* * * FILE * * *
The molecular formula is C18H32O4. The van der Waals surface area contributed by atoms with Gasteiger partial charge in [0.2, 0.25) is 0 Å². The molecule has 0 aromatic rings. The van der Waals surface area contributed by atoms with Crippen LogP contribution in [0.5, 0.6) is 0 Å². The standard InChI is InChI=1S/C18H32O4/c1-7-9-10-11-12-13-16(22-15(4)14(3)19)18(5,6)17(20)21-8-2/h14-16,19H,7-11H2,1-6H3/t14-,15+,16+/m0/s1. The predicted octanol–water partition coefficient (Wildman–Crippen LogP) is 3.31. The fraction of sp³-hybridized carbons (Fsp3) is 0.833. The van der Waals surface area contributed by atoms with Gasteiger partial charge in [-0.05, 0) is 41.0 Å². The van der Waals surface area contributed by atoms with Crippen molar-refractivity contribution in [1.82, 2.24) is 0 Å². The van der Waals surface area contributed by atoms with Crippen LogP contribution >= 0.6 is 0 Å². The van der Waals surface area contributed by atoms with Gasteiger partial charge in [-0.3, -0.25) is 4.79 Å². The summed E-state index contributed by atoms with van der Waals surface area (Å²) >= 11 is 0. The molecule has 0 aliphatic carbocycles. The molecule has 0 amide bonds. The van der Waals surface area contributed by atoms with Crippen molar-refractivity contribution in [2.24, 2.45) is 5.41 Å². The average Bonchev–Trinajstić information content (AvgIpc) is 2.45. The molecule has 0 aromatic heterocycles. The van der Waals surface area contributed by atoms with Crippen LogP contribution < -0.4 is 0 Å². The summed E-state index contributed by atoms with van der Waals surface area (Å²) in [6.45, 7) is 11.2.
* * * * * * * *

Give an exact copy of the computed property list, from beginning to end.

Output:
The molecular formula is C18H32O4. The van der Waals surface area contributed by atoms with Gasteiger partial charge in [0.2, 0.25) is 0 Å². The molecule has 0 aromatic rings. The van der Waals surface area contributed by atoms with Crippen LogP contribution in [0.5, 0.6) is 0 Å². The standard InChI is InChI=1S/C18H32O4/c1-7-9-10-11-12-13-16(22-15(4)14(3)19)18(5,6)17(20)21-8-2/h14-16,19H,7-11H2,1-6H3/t14-,15+,16+/m0/s1. The predicted octanol–water partition coefficient (Wildman–Crippen LogP) is 3.31. The fraction of sp³-hybridized carbons (Fsp3) is 0.833. The van der Waals surface area contributed by atoms with Gasteiger partial charge in [-0.05, 0) is 41.0 Å². The van der Waals surface area contributed by atoms with Crippen molar-refractivity contribution in [1.82, 2.24) is 0 Å². The van der Waals surface area contributed by atoms with Crippen LogP contribution >= 0.6 is 0 Å². The van der Waals surface area contributed by atoms with Gasteiger partial charge in [-0.3, -0.25) is 4.79 Å². The summed E-state index contributed by atoms with van der Waals surface area (Å²) >= 11 is 0. The molecule has 0 aliphatic carbocycles. The molecule has 0 amide bonds. The van der Waals surface area contributed by atoms with Crippen molar-refractivity contribution in [2.24, 2.45) is 5.41 Å². The average Bonchev–Trinajstić information content (AvgIpc) is 2.45. The molecule has 0 aromatic heterocycles. The van der Waals surface area contributed by atoms with Crippen LogP contribution < -0.4 is 0 Å². The summed E-state index contributed by atoms with van der Waals surface area (Å²) in [6.45, 7) is 11.2.